Factors at Play in Panama’s Real Estate Market 2020
Opportunities for Buyers and Frustration for Sellers
Excess Inventory and What to Expect
Panama Real Estate Market 2020
Economic Cycles at Play
Make no mistake, while certain areas of Panama City’s property market are heavily dependent on foreign buyers and foreign renters, the vast majority of Panama’s property transactions still involve Panamanians. And while they are not necessarily the majority in the high end, $400,000+ category, locals still comprise the largest single demographic of buyers and sellers in Panama.
Since unemployment is at a 10-year high of nearly 7 percent, incoming president Nito Cortizo has already started to address this figure in the form of job-creating policies and initiatives such as infrastructure projects and new legislation designed to lure in more multinational corporations, all of which will be good for the real estate market, including both buy-to-let properties as well as first-time homebuyer sales.
GDP is expected to grow by nearly 20 percent on the heels of strong canal traffic and new inflows from gold and copper mining. What’s more, the agricultural and industrial sectors are set to see improvements as the new administration focuses on increasing exports and courting new manufacturers.
All of these sectors fuel property demand, both in the form of job creation (first time home buyers), corporate multinational rentals, and foreign direct investment into the property market. Panama Real Estate Market 2020
Tourism as a Bellwether
Never before in Panama’s history has the recovery of the tourism sector been such a national priority. And one can argue that there is no single industry that contributes more to foreign direct investment in Panama than tourism both at the beginning and the end of the property sales cycle.
And as the saying goes, a rising tide lifts all ships.
Simply put, an influx of tourism dollars often begets a scale-up on hiring and an increased exposure of Panama to new potential buyers visiting for the first time. And then, of course, all of the revenues created from any subsequent real estate transactions, not to mention an increased demand (created by job growth) for rental properties. Needless to say, said influx could have a ripple effect.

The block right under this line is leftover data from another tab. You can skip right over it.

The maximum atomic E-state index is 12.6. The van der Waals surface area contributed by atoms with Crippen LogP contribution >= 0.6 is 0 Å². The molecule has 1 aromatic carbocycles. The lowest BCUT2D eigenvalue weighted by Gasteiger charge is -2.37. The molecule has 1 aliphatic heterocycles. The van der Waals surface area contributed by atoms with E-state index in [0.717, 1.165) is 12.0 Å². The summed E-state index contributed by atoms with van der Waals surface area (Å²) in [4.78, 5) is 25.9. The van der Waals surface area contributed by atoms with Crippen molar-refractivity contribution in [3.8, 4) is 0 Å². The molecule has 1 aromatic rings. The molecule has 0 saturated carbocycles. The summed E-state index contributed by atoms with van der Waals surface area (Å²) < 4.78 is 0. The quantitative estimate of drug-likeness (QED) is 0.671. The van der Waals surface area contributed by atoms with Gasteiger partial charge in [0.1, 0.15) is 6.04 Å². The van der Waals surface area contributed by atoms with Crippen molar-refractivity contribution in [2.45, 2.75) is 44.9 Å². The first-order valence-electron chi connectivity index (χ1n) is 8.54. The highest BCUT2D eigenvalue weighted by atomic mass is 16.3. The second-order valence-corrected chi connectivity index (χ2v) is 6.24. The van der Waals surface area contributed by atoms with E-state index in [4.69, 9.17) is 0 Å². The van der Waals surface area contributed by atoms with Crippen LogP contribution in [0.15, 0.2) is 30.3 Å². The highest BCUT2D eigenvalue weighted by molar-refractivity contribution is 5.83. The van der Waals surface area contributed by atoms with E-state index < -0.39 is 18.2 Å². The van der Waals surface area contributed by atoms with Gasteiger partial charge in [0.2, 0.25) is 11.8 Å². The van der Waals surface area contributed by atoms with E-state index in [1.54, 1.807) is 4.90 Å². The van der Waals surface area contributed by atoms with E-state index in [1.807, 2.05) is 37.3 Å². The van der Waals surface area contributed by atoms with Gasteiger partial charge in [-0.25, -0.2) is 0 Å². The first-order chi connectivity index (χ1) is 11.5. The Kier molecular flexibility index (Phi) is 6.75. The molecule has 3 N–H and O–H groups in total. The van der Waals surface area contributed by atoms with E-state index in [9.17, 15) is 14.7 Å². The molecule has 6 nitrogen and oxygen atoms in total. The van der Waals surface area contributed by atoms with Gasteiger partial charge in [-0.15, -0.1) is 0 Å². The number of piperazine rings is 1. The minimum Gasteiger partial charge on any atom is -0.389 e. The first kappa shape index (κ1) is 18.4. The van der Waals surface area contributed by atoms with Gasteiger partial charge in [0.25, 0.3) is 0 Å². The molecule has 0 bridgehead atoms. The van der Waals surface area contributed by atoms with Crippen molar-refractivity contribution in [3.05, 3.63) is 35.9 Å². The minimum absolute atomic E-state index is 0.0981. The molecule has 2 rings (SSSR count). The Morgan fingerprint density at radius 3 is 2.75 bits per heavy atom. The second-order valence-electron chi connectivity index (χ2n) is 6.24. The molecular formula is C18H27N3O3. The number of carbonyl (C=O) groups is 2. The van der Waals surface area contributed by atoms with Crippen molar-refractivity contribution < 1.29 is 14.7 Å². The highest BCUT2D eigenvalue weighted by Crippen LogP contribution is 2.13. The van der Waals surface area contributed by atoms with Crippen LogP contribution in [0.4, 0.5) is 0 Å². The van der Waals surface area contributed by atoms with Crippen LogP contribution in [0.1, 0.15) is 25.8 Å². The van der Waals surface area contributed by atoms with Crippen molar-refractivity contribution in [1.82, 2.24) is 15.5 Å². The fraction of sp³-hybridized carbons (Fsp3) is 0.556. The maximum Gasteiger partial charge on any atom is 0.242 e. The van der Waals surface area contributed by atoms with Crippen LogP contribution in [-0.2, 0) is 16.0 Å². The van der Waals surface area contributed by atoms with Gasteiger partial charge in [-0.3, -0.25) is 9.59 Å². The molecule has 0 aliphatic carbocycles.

New alliances with airlines such as Lufthansa, Emirates, and Air China combined with the opening of the expanded Tocumen International Terminal 2 could mean that Panama’s tourism sector will finally start to see positive numbers after a nearly six-year lull.
For the last 15 years, foreign buyers have comprised a large part of the property owners for the downtown and beaches areas. And as tourism numbers increase, more foreigners will be exposed to Panama. This means excess supply is likely to disappear if Panama plays its tourism card right.
Tourism’s effect on unemployment is just as important which, when considering secondary industries such as retail and transport/logistics, comprise more than 20 percent of Panama’s overall economy. Panama Real Estate Market 2020
Disruption in the Industry
The planned beach along Avenue Balboa will move the needle on property prices in and around the city, particularly along the Cinta Costera. And of course, there will be sellers who decide to rent and wait to take advantage of the rising values, but there will also be property owners who cannot afford to wait for the project to be completed.